Andrea: Everything was paid for by Alyson and I. We really created it from scratch. We co-wrote all the songs on the EP with our band. It was a year’s worth of work. We didn’t rush it because we wanted to find the songs we felt were an accurate display of who we are artistically.

Alyson: We’ve done past projects that we didn’t write on, that were just thrown together and didn’t turn out exactly how we wanted them to. So with this project, we said we’re going to have a say in this and present who Aly’an is—because we don’t think there’s been an accurate portrayal of us yet.

You have a song called “What Country Is?” So, what is the state of country music today?

Andrea: I’m the daughter of a farmer. My husband is a farmer. So the country lifestyle is the only life I’ve know. The town I grew up in is very rural; very country roots. We’ve been around the “country” our whole lives, and the trend in country music right now is, “Oh, I’ve been stackin’ hay bales; come get in my truck and back-road.” But have these people even been on a farm? They’re pretending to be this person, but are they this person? So we wrote a song about what we thought being country is all about. It’s about hard work and appreciation for the land.

Alyson: Just because you drive a truck and wear boots and put on a ten gallon hat doesn’t mean you’re country.

Andrea: There’s nothing wrong with living in town and wearing boots and driving a truck. But be who you are, and let’s have some respect for the people who truly are country.

So, what do you do for fun in Burgin?

Alyson: We wrote a song called “Field Party.” That’s what we’d do. We’d go out to Ison Lane, which is Andrea’s husband’s farm. We’d start a bonfire, pull up the truck and have a party because there’s nothing else to do in that town. That’s all we knew.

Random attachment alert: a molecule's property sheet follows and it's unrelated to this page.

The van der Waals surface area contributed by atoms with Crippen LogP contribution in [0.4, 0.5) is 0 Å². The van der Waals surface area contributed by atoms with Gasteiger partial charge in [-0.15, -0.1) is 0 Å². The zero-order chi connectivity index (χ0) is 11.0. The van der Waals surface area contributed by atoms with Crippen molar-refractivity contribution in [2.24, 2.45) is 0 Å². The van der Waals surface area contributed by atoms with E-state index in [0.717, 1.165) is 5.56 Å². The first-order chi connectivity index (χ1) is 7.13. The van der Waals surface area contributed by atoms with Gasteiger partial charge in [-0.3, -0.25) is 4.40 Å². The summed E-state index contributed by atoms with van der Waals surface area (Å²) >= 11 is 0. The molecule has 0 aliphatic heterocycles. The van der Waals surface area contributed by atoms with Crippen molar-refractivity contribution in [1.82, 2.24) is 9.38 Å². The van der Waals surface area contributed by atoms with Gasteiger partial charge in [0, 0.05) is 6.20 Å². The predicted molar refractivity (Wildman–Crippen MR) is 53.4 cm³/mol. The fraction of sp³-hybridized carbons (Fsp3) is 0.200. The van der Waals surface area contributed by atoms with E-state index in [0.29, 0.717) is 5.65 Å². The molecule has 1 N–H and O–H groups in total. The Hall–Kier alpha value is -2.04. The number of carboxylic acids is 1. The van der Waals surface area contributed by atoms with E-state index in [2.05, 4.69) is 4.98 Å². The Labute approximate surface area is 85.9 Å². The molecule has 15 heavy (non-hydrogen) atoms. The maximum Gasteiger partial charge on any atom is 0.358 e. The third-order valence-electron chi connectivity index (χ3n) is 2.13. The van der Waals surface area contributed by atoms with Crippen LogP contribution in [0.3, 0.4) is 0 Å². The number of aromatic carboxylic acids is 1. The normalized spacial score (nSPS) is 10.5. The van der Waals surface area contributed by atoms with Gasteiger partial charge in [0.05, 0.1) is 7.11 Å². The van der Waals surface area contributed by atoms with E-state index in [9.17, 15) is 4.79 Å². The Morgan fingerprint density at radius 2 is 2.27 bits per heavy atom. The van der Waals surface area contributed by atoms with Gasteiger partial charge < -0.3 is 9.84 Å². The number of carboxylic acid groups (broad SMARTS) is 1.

Andrea: Or we’d go frog gigging.

“Just because you drive a truck and wear boots and put on a ten gallon hat doesn’t mean you’re country.”

What’s frog gigging?

Andrea: It’s kind of like fishing, but for frogs. You go at night when the frogs are out, and use a prong.

Alyson: And you need a flashlight, so you can blind them. It sounds so terrible actually.

Andrea: It’s true. You shine a light on a frog so it blinds them and then stab them with the gig.

Alyson: Then you put them in a bag, and then eat them.

Andrea: Frog legs are really good when they’re nice and fresh.

When you were growing up, how often would you drive to Lexington from Burgin?

Alyson: When we were in high school, we went to Lexington to go shopping.

Andrea: It was a treat if you got to go to Applebees. I didn’t know what a club was.

Andrea: I moved to Lexington when I was 18 for college. I know Lexington compared to Chicago is nothing, but compared to Burgin, it’s a big city. It’s a big city, but it has a small town feel. Everyone is friendly, and you’re still in the South, so you get that Southern hospitality.

One last question that only a real country girl can answer. Is cow tipping a myth?

Cow tipping isn’t real. Cows sleep laying down, not standing up.